Collects essays from the New Yorker columnist about her passion for television, beginning with Buffy the Vampire Slayer, including comedy sketches that helped elect a reality-television president, and touching on the impact of #MeToo.
The host of "CNN Newsroom Live" presents a definitive account of Boko Haram's 2014 abduction of two hundred seventy-six Chibok schoolgirls, sharing first-person insights based on the author's escape with twenty-one survivors.
"A brilliant portrait of two American giants, Thomas Edison and Henry Ford, and America entering the automobile age, told through the fascinating but little-known narrative of the summer road trips taken by Edison and Ford"—
The veteran MLB commissioner provides an insider's assessment of professional baseball in today's world, revealing how he worked with players, managers, fellow owners and fans to help bring the game into the modern age. 150,000 first printing.
A memoir by the legendary designer who pioneered high-end streetwear traces his rise from an early-1980s Harlem storefront to the red carpet in Hollywood, working with such celebrities as Salt-N-Pepa and Beyoncé.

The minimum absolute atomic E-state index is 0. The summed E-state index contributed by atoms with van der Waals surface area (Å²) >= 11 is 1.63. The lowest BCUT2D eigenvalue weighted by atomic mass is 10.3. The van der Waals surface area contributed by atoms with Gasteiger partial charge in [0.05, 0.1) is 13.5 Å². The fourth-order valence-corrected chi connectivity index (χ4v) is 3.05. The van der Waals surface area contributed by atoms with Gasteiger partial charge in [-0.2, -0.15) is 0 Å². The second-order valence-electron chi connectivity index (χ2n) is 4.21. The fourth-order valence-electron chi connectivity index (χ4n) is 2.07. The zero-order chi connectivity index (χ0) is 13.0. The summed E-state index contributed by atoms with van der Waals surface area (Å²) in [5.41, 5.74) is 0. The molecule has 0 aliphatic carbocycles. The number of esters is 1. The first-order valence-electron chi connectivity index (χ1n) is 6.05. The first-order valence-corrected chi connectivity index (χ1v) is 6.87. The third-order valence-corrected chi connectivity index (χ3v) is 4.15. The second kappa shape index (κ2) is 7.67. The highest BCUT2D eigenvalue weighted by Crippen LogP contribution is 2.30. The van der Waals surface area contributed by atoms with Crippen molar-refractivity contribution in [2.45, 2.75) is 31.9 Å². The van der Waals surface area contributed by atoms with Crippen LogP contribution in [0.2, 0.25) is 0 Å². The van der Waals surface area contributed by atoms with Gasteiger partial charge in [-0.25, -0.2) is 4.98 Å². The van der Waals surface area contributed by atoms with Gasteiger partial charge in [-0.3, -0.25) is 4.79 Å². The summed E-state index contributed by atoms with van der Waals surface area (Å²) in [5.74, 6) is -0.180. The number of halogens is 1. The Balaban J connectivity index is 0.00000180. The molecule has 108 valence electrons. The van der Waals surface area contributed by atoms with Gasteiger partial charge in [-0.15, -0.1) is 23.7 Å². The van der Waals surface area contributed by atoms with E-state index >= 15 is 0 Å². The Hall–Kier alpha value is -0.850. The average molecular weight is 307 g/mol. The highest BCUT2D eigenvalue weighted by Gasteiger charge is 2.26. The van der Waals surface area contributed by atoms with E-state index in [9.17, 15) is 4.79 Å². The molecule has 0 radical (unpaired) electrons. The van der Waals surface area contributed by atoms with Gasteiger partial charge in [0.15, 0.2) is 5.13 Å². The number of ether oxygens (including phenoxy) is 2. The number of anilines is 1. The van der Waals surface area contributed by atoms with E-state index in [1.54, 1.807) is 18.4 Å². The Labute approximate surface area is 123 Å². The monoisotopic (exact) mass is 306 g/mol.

A bioethicist's memoir of opioid dependence and withdrawal exposes the American health care system's failures at managing the use of opioids for pain relief and reveals the lack of resources and structures to handle the nationwide epidemic of opioid addiction.
Describes the true story of a shocking murder that took place in 1850s Washington DC's Lafayette Square in broad daylight after a Congressman received an anonymous note that his wife was cheating on him with a close family friend.
Draws on 20 years of research, recently declassified files and interviews with first-person survivors in an account of the 1986 Chernobyl nuclear power plant disaster that also reveals how propaganda and secrets have created additional dangers. 75,000 first printing.
The author reflects on the death of her newborn daughter and the depression caused by the event while considering her experiences as part of the larger history of understanding depression.
The author of the Frankly Frannie series presents a relatable, darkly comic memoir about her lifelong struggles with anxiety, tracing her upbringing by a bohemian mother and sanitized, affluent father in a transforming New York City.
Traces the role of three Hawaiian cowboys who became champions at the 1908 Cheyenne Frontier Days rodeo, detailing how their careers influenced post-annexation Hawaiian identity, island ranching, and the rodeo culture of Cheyenne.
In this stunning debut, a Jewish Arab journalist, through the story of his grandparents' lives in Egypt, Tunisia, Palestine and Los Angeles, shatters our contemporary understanding of what makes an Arab, what makes a Jew, and how we draw the lines over which we do battle. 12,500 first printing.